LEARNING AND PLAYING WITH NEW WORDS
By: Solihin Agyl
From many classroom strategies of introducing new words, the following activity might be one of the simplest techniques with relatively short list of teacher?s instructions so that students can directly apply it in one go. This is an initial activity before the students deal, for instance, with a reading text in which most of the words become the essential vocabulary or they are subsequently used in a more contextual activity to develop the students? deeper understanding (Coxhead, 2014).
Prior to the class implementation, teacher prepares 10 words (the smallest number of words to be introduced in one meeting) in slips of paper and in 2 different colors; for instance, Yellow (English words) and Green (Indonesian Words / or other L1 with which most of the students can work well).
Each word is displayed on both sides of the paper; the one with complete spelling shown on the surface (Top View) is the ?Source Word? and the other one spelled with some missing letters?known as the ?Translated Word??is displayed on the other side (Bottom View). See samples in the images: Yellow 1-2. And also the other one with the same word in different color (See Samples in the images): Green 1-2.
Procedure: Estimated total of student: 20 people.
Alternatively, this particular vocabulary build-up technique can also be applied in bigger groups consisting of 10 students, for instance. Nevertheless, out of its simplicity, it is suggested to be implemented in a class of beginner or elementary level.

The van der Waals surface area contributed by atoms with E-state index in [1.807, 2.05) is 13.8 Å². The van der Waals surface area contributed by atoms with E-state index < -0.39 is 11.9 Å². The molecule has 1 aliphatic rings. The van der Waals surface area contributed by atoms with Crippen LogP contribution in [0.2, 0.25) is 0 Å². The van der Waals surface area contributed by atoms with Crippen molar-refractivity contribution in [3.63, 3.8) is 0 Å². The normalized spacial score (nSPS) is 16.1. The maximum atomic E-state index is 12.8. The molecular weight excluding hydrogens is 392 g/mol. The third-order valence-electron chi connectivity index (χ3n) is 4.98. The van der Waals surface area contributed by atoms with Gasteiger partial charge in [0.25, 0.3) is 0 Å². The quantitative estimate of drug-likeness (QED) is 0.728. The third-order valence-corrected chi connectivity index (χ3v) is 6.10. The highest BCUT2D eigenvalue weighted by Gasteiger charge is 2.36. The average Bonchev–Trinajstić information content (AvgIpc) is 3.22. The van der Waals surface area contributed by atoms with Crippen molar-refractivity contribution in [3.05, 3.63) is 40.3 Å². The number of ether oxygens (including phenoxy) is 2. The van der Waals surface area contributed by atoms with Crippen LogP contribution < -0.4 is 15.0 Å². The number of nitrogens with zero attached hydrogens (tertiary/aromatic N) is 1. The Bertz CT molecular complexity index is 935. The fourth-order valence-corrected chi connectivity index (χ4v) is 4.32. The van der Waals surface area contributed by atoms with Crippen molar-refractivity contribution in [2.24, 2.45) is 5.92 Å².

Furthermore, as most students of this particular level love games, the activity will definitely satisfy their thirst for fun activities which arouse their intense curiosity through the discussion to find, to compare, and to attribute the words (Tarlinton, 2003).
As groups are following the steps as in Procedure, teacher divides the board into 2 divisions for group A and B. Teacher then yells out each word and the representative of each group will immediately have to write down the matching words on the board. The first group can list down all matching words correctly is the winner.??
The word-matching activity, moreover, apparently aims to improve the students? analysis skills through the word-finding discussion in which students attempt to comprehend the vocabulary items and other aspects of the words to explore their understandings and the relationships among the words (Tarlinton, 2003).
In this activity, completely new words are strongly suggested to use as they take a pivotal role to spark the students? curiosity through some features of autonomous and student-centered learning such as noticing, wanting, challenging / taking a risk and experimenting (Paul, 2003).
Noticing is when the students have an opportunity to notice the new words while they are playing. Wanting comes when something attracts their interest and they want to find out more about the words. Challenging or Taking a risk is when the students feel challenged and want to have a try. In their efforts, they are not afraid of making mistakes in which learning process is taking place well. Thus, furthermore, students are carrying out some Experiments with the new words and are eager to learn more.
Otherwise, if students have to deal with every single word they have already known very well in both English version and the translated one, this will be an awfully boring word-matching activity.
In a nutshell, this is a simple yet challenging classroom activity with a simple technique but with a great atmosphere of autonomous and student-centered learning. Teacher can even lead the class to a fun activity with a sense of class / group competition.